How Many Bossless Companies Exist Today?

 In April 2014, this post was updated to reflect the then-current employee counts for these bossless companies. LGT

My last post covered Valve Software and the more general topic of “bossless work environments”.  Tac Anderson kindly pointed out to me that I didn’t mention the well-known case of the Morning Star Company.

This started me thinking: Were Valve, Semco and Morning Star outliers? What was the  “Googleable” count of companies who are known to be “bossless”?

So I set out to do a first-order count based on the loose Google query “bossless company”. Sorting through results, I counted only those where I could verify through their websites and/or trusted news sources that had some degree of “bossless” culture.  By this somewhat hybrid  Googlish- public relations definition, I found the following.

The Answer: There are Some 18 Well Publicized Bossless Companies

The table below shows, in alphabetic order, the company names, headquarters location, number of employees, industry and/or vertical market and reference describing a  “bossless workplace”. Now as much as I don’t like messing with small numbers for statistics, still, I note that  there are some surprises.

 Update 4/4/2014: Based on reader comments in 2014 as well as significant hyper-growth in some of the companies discussed (eg. Github,Shopify and Stripe) estimates of the number of employees per company have been updated where noted.


Company nameNo. EmployeesIndustryWorkplace Culture Reference
AngelList [San Francisco]12Software platform for startups to meet investors, talent & incubatorsNaval Ravikant' April 2012
Atlassian [Sydney]400Enterprise software for software developers Forbes May 2012
Ciplex [West Hollywood]45Digital marketing and creative agency Inc June 2012
Favi [France]600Automotive component manufacturer Fast Company Sept 2012
GE Aviation [Evandale, OH]]26000Aviation manufacturingWSJ June 2012
Github [San Francisco]238 (updated 4/2014)Web-based hosting platform for software development WSJ June 2012
W. L. Gore & Associates [Delaware]10000Diversified verticals centered on the polymer PTFEWSJ June 2012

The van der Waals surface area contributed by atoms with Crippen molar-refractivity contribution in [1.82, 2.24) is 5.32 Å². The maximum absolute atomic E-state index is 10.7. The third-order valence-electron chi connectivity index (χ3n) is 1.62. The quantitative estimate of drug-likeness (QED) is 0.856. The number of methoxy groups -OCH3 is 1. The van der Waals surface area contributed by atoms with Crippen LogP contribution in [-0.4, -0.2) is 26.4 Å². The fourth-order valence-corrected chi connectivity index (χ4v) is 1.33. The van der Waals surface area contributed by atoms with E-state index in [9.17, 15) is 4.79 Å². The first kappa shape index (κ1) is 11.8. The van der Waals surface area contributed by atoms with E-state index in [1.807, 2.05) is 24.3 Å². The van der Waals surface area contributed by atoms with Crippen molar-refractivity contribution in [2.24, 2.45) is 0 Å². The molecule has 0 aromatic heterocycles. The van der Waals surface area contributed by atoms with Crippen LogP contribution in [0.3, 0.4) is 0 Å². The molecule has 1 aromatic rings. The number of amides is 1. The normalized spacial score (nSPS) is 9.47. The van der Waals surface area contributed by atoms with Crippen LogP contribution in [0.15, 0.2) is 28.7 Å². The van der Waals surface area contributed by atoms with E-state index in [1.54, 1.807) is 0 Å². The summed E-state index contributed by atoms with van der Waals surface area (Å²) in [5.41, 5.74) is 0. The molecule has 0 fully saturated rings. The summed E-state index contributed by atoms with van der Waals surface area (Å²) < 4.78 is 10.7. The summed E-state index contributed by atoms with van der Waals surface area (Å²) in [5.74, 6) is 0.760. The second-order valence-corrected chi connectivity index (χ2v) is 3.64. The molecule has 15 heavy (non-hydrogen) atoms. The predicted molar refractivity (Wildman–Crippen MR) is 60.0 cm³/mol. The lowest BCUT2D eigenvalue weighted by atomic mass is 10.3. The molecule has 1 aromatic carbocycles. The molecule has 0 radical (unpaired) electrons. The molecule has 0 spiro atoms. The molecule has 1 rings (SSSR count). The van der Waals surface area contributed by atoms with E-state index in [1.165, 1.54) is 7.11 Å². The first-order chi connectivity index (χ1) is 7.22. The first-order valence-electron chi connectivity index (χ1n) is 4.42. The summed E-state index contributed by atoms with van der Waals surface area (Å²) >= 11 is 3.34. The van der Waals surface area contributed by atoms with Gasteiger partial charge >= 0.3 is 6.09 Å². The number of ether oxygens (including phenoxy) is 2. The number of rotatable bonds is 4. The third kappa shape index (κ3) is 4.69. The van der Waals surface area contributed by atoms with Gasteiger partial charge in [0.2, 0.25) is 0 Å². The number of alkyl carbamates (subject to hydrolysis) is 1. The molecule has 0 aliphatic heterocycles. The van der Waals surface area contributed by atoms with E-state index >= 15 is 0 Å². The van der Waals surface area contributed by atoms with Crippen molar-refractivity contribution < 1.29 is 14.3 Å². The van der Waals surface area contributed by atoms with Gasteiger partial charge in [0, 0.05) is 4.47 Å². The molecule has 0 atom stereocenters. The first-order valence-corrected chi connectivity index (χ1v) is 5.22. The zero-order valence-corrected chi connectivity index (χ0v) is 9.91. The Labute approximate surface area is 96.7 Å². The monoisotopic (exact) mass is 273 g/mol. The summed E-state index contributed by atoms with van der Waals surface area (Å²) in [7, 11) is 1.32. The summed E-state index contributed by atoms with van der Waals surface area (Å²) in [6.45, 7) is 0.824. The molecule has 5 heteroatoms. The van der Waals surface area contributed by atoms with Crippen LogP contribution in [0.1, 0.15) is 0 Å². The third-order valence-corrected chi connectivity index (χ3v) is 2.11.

Mondragon Corporation [Basque, Spain]85000Diversified: Comsumer Goods to business servicesThe Guardian UK June 2012
Netflix [Los Gatos,CA]2348On-demand video streaming provider Netflix Company Culture Slidedeck
Odd-e {Singapore]N/AAgile software development and training Company website
Semco [Sao Paolo]3000Brazilian manufacturing company Semler article- New Unionism
Shopify [Ottawa]100E-commerce platform for building online stores iDoneThisBlogMay 2012
Skillshare [NYC]15Online community for classes iDoneThisBlog Oct 2012
Stripe [San Francisco]12 (2013) 98 (2014)Online payments processor Alex McCaw Aug 2012
The Morning Star Company [Woodland, CA]400Tomato processorHBR Dec 2011
Valve Software [Seattle]300Web platform for multiplayer video games Varoufakis blog Aug 2012
Whole Foods [Austin]58000Food supermarket chain focusing on natural and organic products Wikipedia- Whole Foods Culture
Wistia [Summerville, MA]23 Internet video hosting Company website


Beyond the United States

While many 12 out of  18 are in the U.S., particularly West Coast tech spots (eg. Austin, Los Angeles, San Francisco, Seattle), 6 out of 18 were based  internationally, including Australia, Brazil,Canada,France, Singapore and Spain.

These are Not Just Small Companies

Of these, six were less than 100-person companies. Some 12 out of 18 companies were less than 1000-employee companies. One third of the companies had organizations over  1000 employees, with the largest being the Basque province’s Mondragno with 85,000 worker-members. (Update: One year after the date of this post, Github, Shopify and Stripe have undergone tremendous growth – supporting the view that bossless org structures are not  incompatible with growth.)

Not Just High Tech